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The Biggest Mistake My Readers Make

By Dr. Steve Sjuggerud
Tuesday, April 25, 2017

"What's the biggest mistake you see your subscribers making?" Meb Faber asked me on his podcast recently.
It's a great question... And I'll share my answer with you today...
"It's always the same," I began...
Individual investors let their losers ride... and cut their winners.
They do the exact opposite of what you need to do to make money.
It's so challenging to learn [to do it right]. The best thing I can do when I hire young people is to tell them, "DON'T OPEN AN ACCOUNT."
They first need to learn what's right – and know it down in their bones – before they start trading.
Because trouble starts as soon as people start investing their own money and trading and they DON'T already have these ideas down:
1) Don't let a small loss become a big one, and
2) Don't cut your winners early.
That's the biggest thing that individual investors have a hard time with. And it's crushing.

You can see this idea at work every single day. Here's an example I gave on the podcast...
Look Meb, we're looking at China. China rose by triple-digit percentage gains – three separate times – since 2006. There's a strong likelihood that sometime in the next five years, we're going to see a triple-digit gain in China.
Let's say you buy today, and then you cut your loss at 15% if you're wrong. And then you buy again, and you cut your loss again at 10% if you're wrong. And then you buy a third time, and you make a 150% gain.
So what we did there is we cut our losses early, and we let our winner ride. And that is the correct way in my opinion – and in my experience – to make money.

Keeping your losses small is one of the best ways to protect your gains. But as I explained on the show, it can be hard to let go of your losing trades...
Most of the biggest problems [individual investors have] are in letting small losses become big losses.
Even in the case of the Putin example [that I shared here in DailyWealth yesterday], I cut my loss at a massive 50%...
You might say, "Jeez, I'm already down 50%. Why don't I just see how this plays out?" But by cutting our loss, we live to fight another day.

My friend Alex Green said it well... "Think of your portfolio like a rose garden – you need to trim your weeds and let your roses bloom."
Most individual investors do the opposite... They let their weeds become bigger weeds. And they trim their roses before they even start to bloom. Do that long enough, and all you're left with is a worthless pile of weeds.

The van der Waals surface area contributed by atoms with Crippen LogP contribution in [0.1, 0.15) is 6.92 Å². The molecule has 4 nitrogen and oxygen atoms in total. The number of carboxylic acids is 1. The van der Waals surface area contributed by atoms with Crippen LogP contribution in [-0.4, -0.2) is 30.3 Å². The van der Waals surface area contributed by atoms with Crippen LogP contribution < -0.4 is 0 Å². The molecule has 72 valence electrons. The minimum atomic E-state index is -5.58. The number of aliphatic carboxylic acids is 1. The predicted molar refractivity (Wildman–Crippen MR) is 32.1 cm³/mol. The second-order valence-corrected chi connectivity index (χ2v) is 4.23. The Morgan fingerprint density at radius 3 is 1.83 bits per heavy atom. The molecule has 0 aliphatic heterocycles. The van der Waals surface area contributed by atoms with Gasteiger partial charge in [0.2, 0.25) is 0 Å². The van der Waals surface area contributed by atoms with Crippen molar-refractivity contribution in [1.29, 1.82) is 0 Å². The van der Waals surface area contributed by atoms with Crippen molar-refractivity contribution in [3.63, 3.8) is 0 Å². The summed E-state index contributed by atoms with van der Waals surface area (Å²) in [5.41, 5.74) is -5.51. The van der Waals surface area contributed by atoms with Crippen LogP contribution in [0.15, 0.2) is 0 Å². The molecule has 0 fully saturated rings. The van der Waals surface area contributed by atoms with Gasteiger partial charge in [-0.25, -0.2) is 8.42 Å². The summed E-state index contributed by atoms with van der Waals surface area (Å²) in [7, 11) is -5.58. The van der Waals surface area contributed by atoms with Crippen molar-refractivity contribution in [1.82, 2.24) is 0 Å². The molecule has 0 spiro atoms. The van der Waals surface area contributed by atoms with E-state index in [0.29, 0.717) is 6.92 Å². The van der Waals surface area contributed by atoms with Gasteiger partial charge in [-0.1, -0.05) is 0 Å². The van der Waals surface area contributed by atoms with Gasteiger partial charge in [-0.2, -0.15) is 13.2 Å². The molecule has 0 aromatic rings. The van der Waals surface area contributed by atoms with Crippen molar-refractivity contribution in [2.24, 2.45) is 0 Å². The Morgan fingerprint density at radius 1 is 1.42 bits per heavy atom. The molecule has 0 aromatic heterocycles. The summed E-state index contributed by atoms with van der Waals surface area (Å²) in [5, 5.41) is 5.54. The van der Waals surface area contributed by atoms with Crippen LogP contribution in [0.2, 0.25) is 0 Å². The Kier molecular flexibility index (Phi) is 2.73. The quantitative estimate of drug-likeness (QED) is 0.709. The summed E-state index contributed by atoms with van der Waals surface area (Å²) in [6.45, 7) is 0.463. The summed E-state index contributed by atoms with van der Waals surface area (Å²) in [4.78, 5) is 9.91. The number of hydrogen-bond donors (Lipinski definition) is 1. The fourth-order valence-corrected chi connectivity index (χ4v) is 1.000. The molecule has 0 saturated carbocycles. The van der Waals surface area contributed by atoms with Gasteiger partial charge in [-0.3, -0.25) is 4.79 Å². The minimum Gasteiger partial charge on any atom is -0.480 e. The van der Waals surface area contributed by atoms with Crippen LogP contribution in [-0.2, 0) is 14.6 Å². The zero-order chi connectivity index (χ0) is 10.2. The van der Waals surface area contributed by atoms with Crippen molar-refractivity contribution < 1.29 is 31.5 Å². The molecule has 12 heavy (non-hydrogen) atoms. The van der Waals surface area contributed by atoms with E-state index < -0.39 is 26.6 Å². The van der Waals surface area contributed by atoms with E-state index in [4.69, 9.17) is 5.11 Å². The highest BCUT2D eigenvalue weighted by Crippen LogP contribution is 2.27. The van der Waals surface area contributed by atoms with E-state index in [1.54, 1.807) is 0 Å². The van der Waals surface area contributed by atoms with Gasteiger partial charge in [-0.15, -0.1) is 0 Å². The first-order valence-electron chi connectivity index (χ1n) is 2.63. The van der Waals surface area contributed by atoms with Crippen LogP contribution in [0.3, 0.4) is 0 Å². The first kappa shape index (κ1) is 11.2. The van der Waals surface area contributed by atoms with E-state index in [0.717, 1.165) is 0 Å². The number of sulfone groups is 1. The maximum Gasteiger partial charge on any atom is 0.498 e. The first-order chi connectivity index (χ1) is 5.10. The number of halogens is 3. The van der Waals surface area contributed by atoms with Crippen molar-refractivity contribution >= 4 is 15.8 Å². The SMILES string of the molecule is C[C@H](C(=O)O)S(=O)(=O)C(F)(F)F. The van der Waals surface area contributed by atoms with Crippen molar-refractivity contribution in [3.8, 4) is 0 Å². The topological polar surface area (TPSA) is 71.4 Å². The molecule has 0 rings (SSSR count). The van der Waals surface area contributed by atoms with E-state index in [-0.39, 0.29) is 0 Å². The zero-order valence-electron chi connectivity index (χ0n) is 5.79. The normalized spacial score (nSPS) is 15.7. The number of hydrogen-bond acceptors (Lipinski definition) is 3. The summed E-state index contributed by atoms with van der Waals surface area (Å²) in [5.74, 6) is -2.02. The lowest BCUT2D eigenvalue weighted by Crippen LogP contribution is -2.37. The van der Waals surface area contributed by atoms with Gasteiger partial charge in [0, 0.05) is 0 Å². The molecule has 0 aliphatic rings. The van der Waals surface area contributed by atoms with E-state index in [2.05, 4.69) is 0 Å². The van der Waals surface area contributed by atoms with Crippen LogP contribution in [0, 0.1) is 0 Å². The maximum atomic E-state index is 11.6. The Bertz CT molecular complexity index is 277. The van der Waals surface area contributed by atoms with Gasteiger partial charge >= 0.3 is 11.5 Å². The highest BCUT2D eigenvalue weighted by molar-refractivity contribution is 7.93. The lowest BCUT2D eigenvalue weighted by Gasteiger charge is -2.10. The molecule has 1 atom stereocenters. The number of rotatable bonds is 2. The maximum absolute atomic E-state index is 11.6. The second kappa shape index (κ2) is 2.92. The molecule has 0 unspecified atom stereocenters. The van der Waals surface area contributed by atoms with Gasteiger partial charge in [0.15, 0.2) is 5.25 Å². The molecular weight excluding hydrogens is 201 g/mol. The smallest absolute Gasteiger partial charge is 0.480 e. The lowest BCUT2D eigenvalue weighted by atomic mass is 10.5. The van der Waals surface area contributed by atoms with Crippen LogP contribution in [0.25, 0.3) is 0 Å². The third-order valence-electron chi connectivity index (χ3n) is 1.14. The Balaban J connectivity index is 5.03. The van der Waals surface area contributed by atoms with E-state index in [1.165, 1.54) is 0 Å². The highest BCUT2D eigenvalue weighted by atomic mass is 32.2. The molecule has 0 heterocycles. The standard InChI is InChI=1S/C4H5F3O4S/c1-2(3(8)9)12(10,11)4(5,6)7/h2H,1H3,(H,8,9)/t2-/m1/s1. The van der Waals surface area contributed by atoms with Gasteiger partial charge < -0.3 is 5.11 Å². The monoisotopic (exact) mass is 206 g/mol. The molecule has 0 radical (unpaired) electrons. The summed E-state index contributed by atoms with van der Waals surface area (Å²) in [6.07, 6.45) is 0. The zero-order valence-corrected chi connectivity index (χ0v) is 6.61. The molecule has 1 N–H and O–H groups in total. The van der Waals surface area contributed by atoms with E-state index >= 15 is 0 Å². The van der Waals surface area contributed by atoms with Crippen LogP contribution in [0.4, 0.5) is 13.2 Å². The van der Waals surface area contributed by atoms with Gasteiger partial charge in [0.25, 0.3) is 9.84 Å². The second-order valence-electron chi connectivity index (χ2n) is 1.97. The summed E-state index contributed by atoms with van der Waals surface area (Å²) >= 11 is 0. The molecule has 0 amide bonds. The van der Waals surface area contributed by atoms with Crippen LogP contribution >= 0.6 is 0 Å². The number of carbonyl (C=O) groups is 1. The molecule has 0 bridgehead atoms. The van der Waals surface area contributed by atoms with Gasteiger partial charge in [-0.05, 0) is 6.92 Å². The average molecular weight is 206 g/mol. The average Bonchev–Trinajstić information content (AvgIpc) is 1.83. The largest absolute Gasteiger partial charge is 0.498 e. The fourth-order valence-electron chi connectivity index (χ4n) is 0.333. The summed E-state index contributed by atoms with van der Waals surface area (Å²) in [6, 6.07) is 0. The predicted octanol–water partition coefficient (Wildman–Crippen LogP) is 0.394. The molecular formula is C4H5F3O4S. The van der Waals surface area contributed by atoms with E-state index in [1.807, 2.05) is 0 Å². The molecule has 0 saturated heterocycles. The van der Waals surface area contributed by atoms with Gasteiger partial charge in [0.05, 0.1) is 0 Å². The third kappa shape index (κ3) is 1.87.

Check out my interview on Meb Faber's podcast... The episode comes out on his website tomorrow.
And I urge you to listen to more of Meb's podcasts... In my opinion, he's one of the world's top investing analysts. He has his guests discuss the most important questions in investing. And he's a super nice guy.
You can learn more about Meb and his podcasts at
Good investing,

Further Reading:

"You probably learn more from your losers than your winners," Steve writes. "You dig in and say, 'What did I do wrong?'" On Meb's podcast, Steve shares a key way to limit your risk – and one dangerous kind of trade you should never make. Read more here: Lessons Learned From My Worst-Ever Trade.
If your portfolio is bogged down in go-nowhere investments, Meb has a solution. "In essence, you're forcing yourself to start with a mental clean slate," he explains. Learn his step-by-step method to trim the "weeds" and boost your portfolio's productivity right here.

Market Notes


It was a tough three years for the country's biggest organic- and natural-foods grocer... that is, until recently.
Last week, we showed you that even the best businesses (like Chipotle Mexican Grill) can suffer temporary setbacks. When times get tough, these businesses work through their issues. And the strength of their brands ensures their customers will return. We're seeing this play out again today with Whole Foods Market (WFM)...
The $11 billion grocer has struggled with increased competition and falling sales in recent years. But Whole Foods is still the leader in its sector. And the company is taking steps to improve its competitive position, like opening less expensive stores.
Two weeks ago, shares shot higher after JANA Partners – a big, activist hedge fund – announced that it had taken a nearly 9% stake in the company. It's clear that JANA sees these beaten-down shares as a good value. Remember, when great businesses suffer temporary setbacks, it can be a rare opportunity to buy shares "on sale"...

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